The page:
Compared to April last year, when we met to discuss issues surrounding our alliance, the state of the US-Japan alliance is much improved. In the first half of 2010, our alliance was at rock bottom. In January, in Washington, D.C., the 16th Japan-US Security Seminar, which was supposed to celebrate the 50th anniversary of the revision of the US-Japan Security Treaty, was held.1 The mood at the conference was, however, rather low-key and gloomy. I started my presentation on “The Future Visions of the Alliance” with the following words:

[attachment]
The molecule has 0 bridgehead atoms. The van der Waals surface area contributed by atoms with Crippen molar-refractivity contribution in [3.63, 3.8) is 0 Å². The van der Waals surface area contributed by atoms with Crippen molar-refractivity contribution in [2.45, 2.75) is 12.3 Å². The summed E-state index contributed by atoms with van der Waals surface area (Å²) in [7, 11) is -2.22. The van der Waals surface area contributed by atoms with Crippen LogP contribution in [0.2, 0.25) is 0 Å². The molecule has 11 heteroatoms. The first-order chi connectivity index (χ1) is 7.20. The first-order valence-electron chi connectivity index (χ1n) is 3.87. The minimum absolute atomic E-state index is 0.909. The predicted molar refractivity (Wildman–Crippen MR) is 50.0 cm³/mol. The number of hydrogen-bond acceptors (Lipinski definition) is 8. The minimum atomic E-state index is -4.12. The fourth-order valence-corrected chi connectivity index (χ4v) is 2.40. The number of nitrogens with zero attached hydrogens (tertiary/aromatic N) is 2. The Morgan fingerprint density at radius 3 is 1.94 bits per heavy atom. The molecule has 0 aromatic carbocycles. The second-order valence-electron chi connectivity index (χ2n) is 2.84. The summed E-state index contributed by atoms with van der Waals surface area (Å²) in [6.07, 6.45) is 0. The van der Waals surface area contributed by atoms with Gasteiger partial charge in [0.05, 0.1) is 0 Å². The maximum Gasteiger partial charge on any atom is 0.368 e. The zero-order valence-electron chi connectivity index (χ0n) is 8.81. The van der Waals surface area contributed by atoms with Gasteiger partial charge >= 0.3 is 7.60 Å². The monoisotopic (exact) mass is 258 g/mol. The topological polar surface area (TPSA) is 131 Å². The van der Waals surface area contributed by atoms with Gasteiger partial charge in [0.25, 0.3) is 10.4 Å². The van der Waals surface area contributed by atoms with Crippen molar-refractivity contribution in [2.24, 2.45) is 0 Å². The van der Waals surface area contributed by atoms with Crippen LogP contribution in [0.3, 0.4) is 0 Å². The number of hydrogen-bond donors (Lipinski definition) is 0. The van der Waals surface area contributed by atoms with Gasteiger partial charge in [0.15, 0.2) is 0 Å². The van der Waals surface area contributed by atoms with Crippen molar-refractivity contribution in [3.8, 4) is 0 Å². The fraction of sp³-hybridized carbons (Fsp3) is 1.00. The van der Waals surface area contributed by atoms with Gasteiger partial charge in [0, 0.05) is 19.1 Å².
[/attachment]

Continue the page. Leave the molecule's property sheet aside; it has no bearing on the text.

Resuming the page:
As all of you would probably agree, this is the worst time, particularly from a Japanese point of view, to talk about the future of our alliance… Since around 2003, thanks to efforts made by some people in this room, it once seemed that the era in which the US-Japan alliance would deal mainly with housekeeping matters was finally ending, and a new era in which the two allies can conduct talks and policy coordination on substantive strategic and security issues was finally beginning. Since last fall, however, the alliance has seemed to return to the era of housekeeping. The future of the alliance seems quite unpredictable.